The National Archives of Japan (独立行政法人国立公文書館 Dokuritsu Gyosei Hojin Kokuritsu Kōbunshokan) preserve Japanese government documents and historical records and make them available to the public. Although Japan's reverence for its unique history and art is well documented and illustrated by collections of art and documents, there is almost no archivist tradition. Before the creation of the National Archives, there was a scarcity of available public documents which preserve "grey-area" records, such as internal sources to show a process which informs the formation of a specific policy or the proceedings of various committee meetings.
In accordance with the National Archives Law No.79 (1999), the core function of preserving "government documents and records of importance as historical materials" includes all material relating to (1) decision-making on important items of national policies, and (2) processes of deliberation, discussion, or consultation prior to reaching any decision-making, and the process of enforcing policies based on decisions made. The transfer of what are deemed historically important materials from the various ministries and agencies is carried out on a regular basis in accordance with the Transfer Plan prepared and revised by the Prime Minister for each fiscal year. Preservation, restoration cataloging, microfilming and digitization are all important aspects of the archive's responsibilities. However, the National Archives is in the process of becoming something more than simply a historical repository, because it is also a complex of structures, processes, and epistemologies which are situated at a critical point of the intersection between scholarship, cultural practices, politics, and technologies.
Since the Meiji Period (1868–1912), administrative documents had been preserved respectively by each government ministry. A library for the cabinet of the early Meiji government was established in 1873; and in 1885, this became the Cabinet Library (Naikaku Bunko), which evolved as the nation's leading specialized library of ancient Japanese and Chinese classical books and materials. The Cabinet Library's collection included government records of the Edo period and the Tokugawa shogunate (1603–1867) and other material. These collections are an important element of the archive's core holdings.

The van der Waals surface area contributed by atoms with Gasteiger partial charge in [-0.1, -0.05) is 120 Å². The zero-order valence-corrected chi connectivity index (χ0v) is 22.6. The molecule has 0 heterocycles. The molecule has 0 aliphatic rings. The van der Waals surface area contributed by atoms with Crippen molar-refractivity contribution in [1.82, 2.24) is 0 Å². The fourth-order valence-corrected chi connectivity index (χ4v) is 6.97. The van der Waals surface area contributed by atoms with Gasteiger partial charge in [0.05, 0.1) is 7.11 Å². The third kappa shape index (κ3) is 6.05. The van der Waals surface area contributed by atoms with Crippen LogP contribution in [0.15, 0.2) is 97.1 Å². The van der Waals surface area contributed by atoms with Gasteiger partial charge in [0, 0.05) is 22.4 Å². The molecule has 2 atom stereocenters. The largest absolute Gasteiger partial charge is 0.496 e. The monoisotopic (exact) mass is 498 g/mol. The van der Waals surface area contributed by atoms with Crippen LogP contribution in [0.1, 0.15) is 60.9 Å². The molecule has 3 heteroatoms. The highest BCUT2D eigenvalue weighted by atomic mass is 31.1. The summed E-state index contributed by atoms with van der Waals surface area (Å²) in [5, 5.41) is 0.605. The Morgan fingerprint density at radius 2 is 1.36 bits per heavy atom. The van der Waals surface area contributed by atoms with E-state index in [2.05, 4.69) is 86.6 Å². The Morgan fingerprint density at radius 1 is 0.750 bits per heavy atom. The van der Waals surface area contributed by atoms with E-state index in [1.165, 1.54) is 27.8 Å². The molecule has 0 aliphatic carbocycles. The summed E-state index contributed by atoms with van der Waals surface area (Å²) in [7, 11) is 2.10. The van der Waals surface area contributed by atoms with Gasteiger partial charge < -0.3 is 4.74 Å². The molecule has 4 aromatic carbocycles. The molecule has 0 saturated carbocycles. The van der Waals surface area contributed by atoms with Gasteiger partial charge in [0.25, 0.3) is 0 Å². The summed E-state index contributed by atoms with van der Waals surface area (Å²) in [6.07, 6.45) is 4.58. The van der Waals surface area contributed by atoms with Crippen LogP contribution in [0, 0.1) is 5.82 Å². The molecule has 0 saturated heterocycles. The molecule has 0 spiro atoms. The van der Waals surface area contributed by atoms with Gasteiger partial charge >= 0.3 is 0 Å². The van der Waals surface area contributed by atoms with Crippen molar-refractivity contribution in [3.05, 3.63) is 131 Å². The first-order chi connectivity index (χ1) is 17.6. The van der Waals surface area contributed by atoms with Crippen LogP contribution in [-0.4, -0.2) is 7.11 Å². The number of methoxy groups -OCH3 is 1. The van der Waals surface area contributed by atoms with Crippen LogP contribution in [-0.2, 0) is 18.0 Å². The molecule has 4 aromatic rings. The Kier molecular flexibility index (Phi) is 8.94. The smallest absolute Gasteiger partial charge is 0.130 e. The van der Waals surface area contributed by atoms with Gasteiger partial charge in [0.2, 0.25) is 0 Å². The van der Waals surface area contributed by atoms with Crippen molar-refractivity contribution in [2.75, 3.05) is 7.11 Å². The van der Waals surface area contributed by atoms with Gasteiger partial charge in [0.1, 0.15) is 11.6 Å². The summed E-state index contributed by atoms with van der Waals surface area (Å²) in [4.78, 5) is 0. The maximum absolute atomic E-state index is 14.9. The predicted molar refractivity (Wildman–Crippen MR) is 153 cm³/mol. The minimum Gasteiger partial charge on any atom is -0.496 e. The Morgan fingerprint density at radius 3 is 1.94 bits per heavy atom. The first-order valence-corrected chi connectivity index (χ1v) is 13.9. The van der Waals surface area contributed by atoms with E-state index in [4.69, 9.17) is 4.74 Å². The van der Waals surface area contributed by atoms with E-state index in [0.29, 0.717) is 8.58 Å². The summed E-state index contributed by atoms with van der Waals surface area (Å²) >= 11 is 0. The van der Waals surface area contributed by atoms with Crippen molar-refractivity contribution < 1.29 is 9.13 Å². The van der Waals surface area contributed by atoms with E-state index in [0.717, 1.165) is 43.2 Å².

In November 1959, the President of the Science Council of Japan issued a recommendation establishing a National Archives to prevent scattering and loss of official documents and to facilitate public access. In July 1971, the newly created Archives began receiving, assessing, and cataloging government documents and records of importance as historical materials; and also, the Archives focused on the conceptually distinct program designed to encourage wider interest by mounting exhibitions and fostering research.
A Cabinet resolution in 1999 led to the creation of the Japan Center for Asian Historical Records (アジア歴史資料センター Asia Rekishi Shiryo Centre), which opened in November 2001. The center digitizes data from various national institutions, such as the National Archives, Diplomatic Record Office of the Ministry of Foreign Affairs, and the Military Archives of the National Institute for Defense Studies of the Japan Defense Agency, and provides the digital data through the Internet.
The National Archives became an Independent Administrative Institution on April 1, 2001, when an Act amending part of the National Archives Law came into effect. Archival responsibilities include managing public access to stored records, and overseeing the collection as it grows and develops and preservation protocols.
The enhanced independence of the archives was designed to help further its institutional focus on measures for the proper conservation of historical materials.
The National Archives website provides information about the archives and catalog data which allow the holdings to be searched online. The site offers English and Japanese versions, the holdings themselves are, of course, mainly in Japanese. The website facilitates access to brief descriptions and some images of documents, books, and cultural properties. The Digital Gallery may be searched using keywords or various categories, opening access to digitised images of scrolls; maps; photographs; drawings; posters; and documents. English summaries of publications from the National Archives (journal and annual report) are available for downloading from the site.
From April 2005, the digital archive system in this website has provided high-resolution pictures of a range of holdings, including the materials designated as Important Cultural Properties of Japan. The collections in the National Archives provide tangible evidence of memory for individuals, communities, and the state; and the archives are integral in a process of defining memory institutionally within Japan's prevailing political systems and cultural norms.